26. I dumped (2) 16 oz bottles of intestinal lubricant on the top of my 3’x6′ birch BB, it soaked them up like a sponge. I wonder if there’s any risk of it working its way through and dripping out the bottom.

  27. Thank you for your post,it comes at a good time since I am in the middle of installing Maple tops from LL. I oiled mine twice on the underside with mineral oil before I did the topside and started cutting. I bought two twelve footers + backsplash.The first problem I had was my straight slipped and I don’t have to tell how disgusting that was. Another mistake was trying to cut too much depth at a time and the blade warped but it was on an end that goes against the wall so I dodged a bullet on that one. I made a template to cut the draw bolt slots. The sink hole is next but I am using a drop in.Did you have any warping? I do and I hope I can work it out. Thanks again.

    1. I was worried about warping, so I pretty much tried to get the wood installed day of/next day after picking it up from LL. Now that it’s installed, it’s bolted in several areas so that it can stay nice and level.

  28. I am so glad I found this post! My wife and I were planning to do Ikea counters, but the Ikea is an hour away! Not only that, but the LL store is in our town! Now I just need to talk her into spending double what we would have at Ikea…

  29. I’ve pretty much followed what you have said to a “T.” The only thing I can’t find is how to clean the counter. In the past, I would just spray a cleaner on and use a paper towel to clean. Not sure I can do that with the butcher block. Suggestions?

    1. You would clean it like you would a butcher block cutting board, pretty much. Plain ol’ dish soap and a scrubber gets off any gunk, but undiluted vinegar sanitizes. Try to thoroughly dry the surface as much as possible after, or else you’ll get the grain to raise a little (in which case, you can just sand that down and re-oil). It’s old school, but so is this type of counter.

    1. It’s a simple process where you apply water to the surface of the wood, which raises the grain. Doing so and then sanding, by the way I understand it, makes the finish job a little smoother. I’ve noticed after cleaning the counters a few times, the surface is no longer as smooth as when I first sanded. So, I think I’ll have to re-sand since the water has “popped” the grain as a consequence of cleaning.

  30. I LOVE your countertop! I could not find in your posts where you DID end up buying the countertop ?? I love the rich tones.

  31. Hello, stumbled upon your post while researching butcher block. Your kitchen revamp is LOVELY! As a soon to be walnut countertop owner…inquiring mind (s) would love to know, how are the counters holding up? What is the upkeep? Is it the once a month treatment you originally thought? Going to peep out all the projects in the not so ugly duckling house! :)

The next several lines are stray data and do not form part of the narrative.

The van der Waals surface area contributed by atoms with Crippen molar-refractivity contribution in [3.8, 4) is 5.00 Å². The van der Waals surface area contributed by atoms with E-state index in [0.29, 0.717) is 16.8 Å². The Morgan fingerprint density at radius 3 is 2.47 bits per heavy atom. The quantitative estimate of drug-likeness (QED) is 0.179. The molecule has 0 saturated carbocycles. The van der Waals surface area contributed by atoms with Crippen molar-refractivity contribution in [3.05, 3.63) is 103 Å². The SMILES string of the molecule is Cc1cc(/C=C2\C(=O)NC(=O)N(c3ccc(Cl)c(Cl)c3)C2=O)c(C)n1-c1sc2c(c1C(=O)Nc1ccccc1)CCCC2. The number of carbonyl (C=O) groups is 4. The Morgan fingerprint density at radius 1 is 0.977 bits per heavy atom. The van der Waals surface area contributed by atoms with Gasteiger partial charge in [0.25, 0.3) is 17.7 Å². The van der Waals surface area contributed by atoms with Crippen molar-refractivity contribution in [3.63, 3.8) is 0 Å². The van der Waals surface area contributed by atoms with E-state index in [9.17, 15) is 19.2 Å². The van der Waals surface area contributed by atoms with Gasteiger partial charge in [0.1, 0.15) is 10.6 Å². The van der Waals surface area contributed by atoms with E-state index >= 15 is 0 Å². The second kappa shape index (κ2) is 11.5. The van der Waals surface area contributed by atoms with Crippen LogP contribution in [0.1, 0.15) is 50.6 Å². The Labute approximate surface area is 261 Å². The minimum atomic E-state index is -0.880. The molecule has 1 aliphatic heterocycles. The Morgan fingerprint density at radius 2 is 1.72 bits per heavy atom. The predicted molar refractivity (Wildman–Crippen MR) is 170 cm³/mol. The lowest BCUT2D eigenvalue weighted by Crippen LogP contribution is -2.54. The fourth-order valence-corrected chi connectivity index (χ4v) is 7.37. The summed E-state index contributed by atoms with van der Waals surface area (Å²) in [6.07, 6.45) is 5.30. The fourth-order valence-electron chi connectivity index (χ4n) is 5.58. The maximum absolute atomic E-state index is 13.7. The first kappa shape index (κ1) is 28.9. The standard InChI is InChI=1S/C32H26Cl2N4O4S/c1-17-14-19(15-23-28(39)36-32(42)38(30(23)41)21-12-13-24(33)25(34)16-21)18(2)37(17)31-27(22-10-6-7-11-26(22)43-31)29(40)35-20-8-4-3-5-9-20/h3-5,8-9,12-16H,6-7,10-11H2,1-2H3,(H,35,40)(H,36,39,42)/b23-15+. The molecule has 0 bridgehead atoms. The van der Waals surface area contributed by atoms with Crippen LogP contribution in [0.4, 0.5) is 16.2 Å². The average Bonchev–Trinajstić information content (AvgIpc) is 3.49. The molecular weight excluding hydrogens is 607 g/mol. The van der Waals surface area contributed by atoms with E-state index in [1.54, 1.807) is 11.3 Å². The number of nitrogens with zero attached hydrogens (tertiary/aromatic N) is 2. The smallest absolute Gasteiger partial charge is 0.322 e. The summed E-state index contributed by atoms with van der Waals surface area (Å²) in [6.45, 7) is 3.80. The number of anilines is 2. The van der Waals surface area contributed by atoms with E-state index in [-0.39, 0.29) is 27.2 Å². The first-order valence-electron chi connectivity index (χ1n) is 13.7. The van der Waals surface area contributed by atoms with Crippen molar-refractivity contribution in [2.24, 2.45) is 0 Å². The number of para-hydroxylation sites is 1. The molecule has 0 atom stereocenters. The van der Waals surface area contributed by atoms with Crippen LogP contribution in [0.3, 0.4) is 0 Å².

1. Hey Stephine! The upkeep has been relatively good… I would recommend checking out my post about the sink area (here), which is a more recent update and addresses a lot of questions since it’s usually the spot that needs the most care (water + wood being such enemies and all). I’m planning to experiment soon with a new product and will share those details when I do, but I still use the same Howard oil mixture I’ve been using since the beginning, and a few blog friends who installed butcher block are also using the same product. The counter won’t be perfect or waterproof like using granite or a manufactured top, but that’s kind of its charm, so you have to be in the right mindset to tolerate that character will show over time: dark spots, scratches, etc.

  32. With the Howard product have you had any problems with water rings from sitting wet glasses on the countertops?

    1. I have, but it usually goes away when you put oil on the mark. I covered the difference of applying oil over water spots and the difference it makes around my sink here. Hope that helps!

  33. Hello Sarah,
    Just wanted to get some clarification. we also just purchased a walnut butcher block that is unfinished. Right now it looks like it has been sanded because it’s really smooth. Do you think I can just apply the oil/wax directly or should I use some water to first raise the grain, then sand again and then the oil. Also I could open the link tot he product you use. Can you please give it to me again. Is it two different products oil +wax or one that has both in. I am looking for a food safe option since we want to make pastries and dough on it. Thank you and I’m looking forward to your response.

    1. I’ll update the link in the post, and here it is again! It IS marked as food safe for direct contact, so you should be able to make stuff on it. I would honestly go ahead and raise the grain, then sand smooth with finer and finer grits of sandpaper (because even though it probably has been sanded, it’s likely not in its final sanding stage, and I had to sand once it was installed anyway). Good luck on your project!

      1. Thank you so much for the info that you provided. I was wondering if you get a redish staining on your wash cloths when you wipe your butcher block. I have applied miner oil to it a few times now, but every time I use a damp wash cloth to wipe down the butcher block surface my white dish cloth stains redish. I’m just wondering if that is normal from natural wood or did I do something wrong. The reason I’m wondering because I’m hoping to use my butcher block surface for making pastries and baked goods on it, but I don’t want the dough to get stained. Please let me know if you have any input on this, I really appreciate your response.